Idea for Preventing Frozen Pipes in Unheated Crawl Space

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Old 12-24-05, 02:05 PM
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Question Idea for Preventing Frozen Pipes in Unheated Crawl Space

Happy Holidays to everyone!

Background: I purchased the mobile home next to me a few months back, the plan is to rent it for a few years and replace it with a nice home after that. Space under the home is unheated and poorly insulated (I just learned). A short time ago, we experienced 15 degree below zero weather and the water pipes froze in this unheated space. As no one is living in the mobile home yet, no water was running during the cold spell. The pipes are black plastic and wrapped with what appears to be R11 fiberglass insulation. It is clear that the previous owner had experienced this same problem as I found areas where the black plastic pipe had old jackets piled on it to supplement the fiberglass.
I'd like to come up with a safe, energy efficient way of ensuring that the pipes will not freeze under any and all circumstances.

Heat Tape: Although I understand heat tapes have undergone significant improvements over the last few decades, it still makes me a bit nervous about the risk of fire. I did locate a heat tape that recommends covering with 1/2" of fiberglass insulation when used on metal pipes, no insulation is recommended when used on black plastic. I expect that the 1/2" insulation when used on metal pipe is okay as the pipes will conduct heat, ensuring that no "hot spots" will form. I'm very concerned that at -30 degrees F, heat tape may have trouble preventing freezing (and will not be very energy efficient) on the exposed black plastic.

My Idea: My idea is to cable tie metal tubing or pipe (perhaps copper?) directly to the black plastic pipe. The heat tape will be inside the metal tubing (the tubing may have to be adapted to a larger metal enclosure which will contain the thermostat for the heat tape). The black plastic and metal pipe is then wrapped in fiberglass insulation. When freezing temperatures occur, the heat tape comes on, heat is more of less evenly distributed along the metal pipe, evenly heating the black plastic, until the thermostat turns it off. The fiberglass insulation around the two pipes minimizes heat loss. I like the idea that the heat tape is encased in a nonflammable material (the metal pipe). I also realize that care and/or some means of ensuring that the heat tape is not damaged when threaded into the metal pipe may be required.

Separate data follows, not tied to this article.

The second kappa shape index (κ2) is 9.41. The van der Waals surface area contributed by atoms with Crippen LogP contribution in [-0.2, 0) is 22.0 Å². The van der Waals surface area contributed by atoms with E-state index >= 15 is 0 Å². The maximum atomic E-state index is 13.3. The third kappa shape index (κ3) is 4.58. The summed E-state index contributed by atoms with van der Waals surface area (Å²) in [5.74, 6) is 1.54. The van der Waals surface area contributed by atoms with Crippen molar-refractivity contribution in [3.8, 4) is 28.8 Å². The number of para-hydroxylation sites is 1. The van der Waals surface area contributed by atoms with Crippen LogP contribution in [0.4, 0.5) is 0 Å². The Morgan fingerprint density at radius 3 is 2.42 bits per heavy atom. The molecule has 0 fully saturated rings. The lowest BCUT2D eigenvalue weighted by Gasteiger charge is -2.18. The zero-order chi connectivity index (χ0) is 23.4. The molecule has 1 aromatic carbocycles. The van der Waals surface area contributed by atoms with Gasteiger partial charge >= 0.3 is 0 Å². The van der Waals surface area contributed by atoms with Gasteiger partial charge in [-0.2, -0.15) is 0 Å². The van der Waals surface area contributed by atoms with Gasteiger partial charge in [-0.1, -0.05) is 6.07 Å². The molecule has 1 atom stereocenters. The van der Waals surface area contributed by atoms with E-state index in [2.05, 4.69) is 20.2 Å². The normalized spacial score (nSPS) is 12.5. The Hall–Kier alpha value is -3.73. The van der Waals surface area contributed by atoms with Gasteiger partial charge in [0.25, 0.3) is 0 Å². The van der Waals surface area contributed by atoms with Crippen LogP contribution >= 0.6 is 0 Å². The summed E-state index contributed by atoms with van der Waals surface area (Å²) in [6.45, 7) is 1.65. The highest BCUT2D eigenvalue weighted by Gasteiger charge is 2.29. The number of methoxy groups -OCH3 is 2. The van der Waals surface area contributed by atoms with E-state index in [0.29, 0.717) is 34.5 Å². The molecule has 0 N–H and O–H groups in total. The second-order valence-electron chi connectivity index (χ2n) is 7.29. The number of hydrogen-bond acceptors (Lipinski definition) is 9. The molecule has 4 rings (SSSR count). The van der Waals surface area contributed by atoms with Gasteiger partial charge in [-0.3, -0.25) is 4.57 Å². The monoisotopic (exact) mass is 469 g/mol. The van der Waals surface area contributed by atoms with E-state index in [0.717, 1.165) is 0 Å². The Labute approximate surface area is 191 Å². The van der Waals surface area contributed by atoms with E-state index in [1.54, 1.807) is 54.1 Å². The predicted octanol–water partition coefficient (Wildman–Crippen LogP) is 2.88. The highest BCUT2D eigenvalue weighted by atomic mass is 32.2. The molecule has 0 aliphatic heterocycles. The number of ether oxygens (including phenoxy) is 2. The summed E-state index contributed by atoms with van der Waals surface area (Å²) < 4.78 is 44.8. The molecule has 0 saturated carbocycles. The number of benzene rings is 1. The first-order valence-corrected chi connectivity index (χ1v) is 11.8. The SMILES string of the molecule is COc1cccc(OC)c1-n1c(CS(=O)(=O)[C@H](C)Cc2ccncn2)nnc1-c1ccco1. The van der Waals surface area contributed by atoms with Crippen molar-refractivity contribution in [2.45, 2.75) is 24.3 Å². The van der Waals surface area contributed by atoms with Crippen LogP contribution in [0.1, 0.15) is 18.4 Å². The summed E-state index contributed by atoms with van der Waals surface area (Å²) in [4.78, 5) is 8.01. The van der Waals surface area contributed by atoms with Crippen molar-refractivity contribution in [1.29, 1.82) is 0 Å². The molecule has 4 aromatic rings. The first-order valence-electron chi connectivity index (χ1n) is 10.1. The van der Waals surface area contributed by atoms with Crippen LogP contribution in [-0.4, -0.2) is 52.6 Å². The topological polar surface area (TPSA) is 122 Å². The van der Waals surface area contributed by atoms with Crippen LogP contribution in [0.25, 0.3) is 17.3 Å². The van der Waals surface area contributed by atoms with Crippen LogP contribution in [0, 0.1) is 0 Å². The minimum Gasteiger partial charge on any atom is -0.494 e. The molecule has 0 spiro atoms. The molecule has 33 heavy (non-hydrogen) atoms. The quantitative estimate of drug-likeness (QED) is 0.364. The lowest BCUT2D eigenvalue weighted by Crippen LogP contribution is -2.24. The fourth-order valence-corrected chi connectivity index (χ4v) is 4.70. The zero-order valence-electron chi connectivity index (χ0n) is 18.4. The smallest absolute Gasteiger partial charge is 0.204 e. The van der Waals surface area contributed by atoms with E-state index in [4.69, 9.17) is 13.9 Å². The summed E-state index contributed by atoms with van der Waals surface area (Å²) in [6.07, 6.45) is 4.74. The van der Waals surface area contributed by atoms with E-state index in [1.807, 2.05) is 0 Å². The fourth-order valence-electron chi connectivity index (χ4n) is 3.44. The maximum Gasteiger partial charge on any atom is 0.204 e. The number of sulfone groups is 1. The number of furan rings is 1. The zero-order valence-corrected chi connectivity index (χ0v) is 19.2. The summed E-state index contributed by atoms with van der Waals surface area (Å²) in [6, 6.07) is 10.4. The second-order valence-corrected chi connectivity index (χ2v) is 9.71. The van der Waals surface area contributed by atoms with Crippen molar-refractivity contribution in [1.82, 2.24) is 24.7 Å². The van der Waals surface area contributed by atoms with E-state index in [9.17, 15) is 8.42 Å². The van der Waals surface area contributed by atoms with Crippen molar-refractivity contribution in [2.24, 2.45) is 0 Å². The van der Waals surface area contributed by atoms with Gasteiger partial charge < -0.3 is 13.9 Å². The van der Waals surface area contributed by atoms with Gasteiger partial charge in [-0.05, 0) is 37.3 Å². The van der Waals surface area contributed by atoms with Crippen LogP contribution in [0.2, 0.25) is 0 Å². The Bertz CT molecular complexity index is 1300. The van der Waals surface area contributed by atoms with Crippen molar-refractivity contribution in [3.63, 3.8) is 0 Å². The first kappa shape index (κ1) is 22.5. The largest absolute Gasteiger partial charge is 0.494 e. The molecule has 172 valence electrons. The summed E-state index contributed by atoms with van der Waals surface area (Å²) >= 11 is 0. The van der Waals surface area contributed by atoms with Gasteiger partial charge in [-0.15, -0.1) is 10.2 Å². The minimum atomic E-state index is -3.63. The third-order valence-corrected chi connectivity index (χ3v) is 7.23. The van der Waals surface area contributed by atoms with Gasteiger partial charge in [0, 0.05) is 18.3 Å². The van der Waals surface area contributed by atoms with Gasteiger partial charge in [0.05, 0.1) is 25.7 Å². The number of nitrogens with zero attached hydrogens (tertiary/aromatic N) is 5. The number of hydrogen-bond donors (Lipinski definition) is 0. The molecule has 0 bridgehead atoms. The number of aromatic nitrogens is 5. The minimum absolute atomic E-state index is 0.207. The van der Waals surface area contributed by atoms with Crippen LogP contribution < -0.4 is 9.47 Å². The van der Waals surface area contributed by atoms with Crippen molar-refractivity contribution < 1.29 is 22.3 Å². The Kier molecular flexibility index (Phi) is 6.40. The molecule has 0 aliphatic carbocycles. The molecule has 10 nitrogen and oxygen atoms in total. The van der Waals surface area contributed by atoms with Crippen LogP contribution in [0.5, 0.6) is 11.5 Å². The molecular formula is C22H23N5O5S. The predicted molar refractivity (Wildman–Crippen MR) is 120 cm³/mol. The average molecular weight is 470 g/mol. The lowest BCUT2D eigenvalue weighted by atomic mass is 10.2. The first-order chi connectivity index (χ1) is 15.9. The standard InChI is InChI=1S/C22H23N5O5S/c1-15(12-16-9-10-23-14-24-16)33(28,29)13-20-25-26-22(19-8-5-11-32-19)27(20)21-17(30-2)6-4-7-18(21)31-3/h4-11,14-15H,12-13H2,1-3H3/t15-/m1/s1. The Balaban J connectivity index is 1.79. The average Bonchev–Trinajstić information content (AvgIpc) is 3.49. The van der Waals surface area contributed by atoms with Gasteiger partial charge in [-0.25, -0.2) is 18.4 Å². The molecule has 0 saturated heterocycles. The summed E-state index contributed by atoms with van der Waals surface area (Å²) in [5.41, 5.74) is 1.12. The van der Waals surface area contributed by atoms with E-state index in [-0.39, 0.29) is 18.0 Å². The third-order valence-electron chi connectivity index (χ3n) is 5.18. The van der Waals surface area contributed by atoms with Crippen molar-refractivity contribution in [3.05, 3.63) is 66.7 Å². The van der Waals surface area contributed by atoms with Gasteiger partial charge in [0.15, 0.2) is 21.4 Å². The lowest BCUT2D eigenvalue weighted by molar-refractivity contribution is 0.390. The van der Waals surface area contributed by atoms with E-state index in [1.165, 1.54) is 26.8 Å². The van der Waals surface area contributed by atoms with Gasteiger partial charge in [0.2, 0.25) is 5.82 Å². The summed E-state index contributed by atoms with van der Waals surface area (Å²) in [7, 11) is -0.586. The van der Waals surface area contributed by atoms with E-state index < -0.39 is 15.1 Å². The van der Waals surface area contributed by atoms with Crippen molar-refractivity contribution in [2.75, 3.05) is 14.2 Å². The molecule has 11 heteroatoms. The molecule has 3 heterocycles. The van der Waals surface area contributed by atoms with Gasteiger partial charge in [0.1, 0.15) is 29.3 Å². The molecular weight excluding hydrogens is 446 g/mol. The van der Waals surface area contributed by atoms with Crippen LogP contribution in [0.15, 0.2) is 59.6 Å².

Any feedback will be greatly appreciated!
 
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Old 12-24-05, 08:08 PM
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One point that many people don't think about is that when you insulate a pipe, that pipe will eventually freeze if there is no source of heat and it is below freezing around the pipe. Insulation alone will not do it.
As for heat tape, you must follow the manufacturer's instructions, which are rather specific on how tightly to turn the heating cable on the pipe and how to insulate the pipe. Typically, they require 1/2" of fiberglass insulation (which doesn't work if it gets wet) wrapped around the pipe. If you put on too much insulation, the cable will overheat and could shut off too quickly, creating a fire hazard.
Don't put regular heat tape in a pipe. That is too dangerous.
Google something like "heat tape in pipe". There is a heat tape that can be inserted inside a pipe. It is not cheap, but is a safe alternative.
 
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Old 12-25-05, 05:06 AM
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Are these the water lines original with the mobile home? Is so, it should be an easy fix.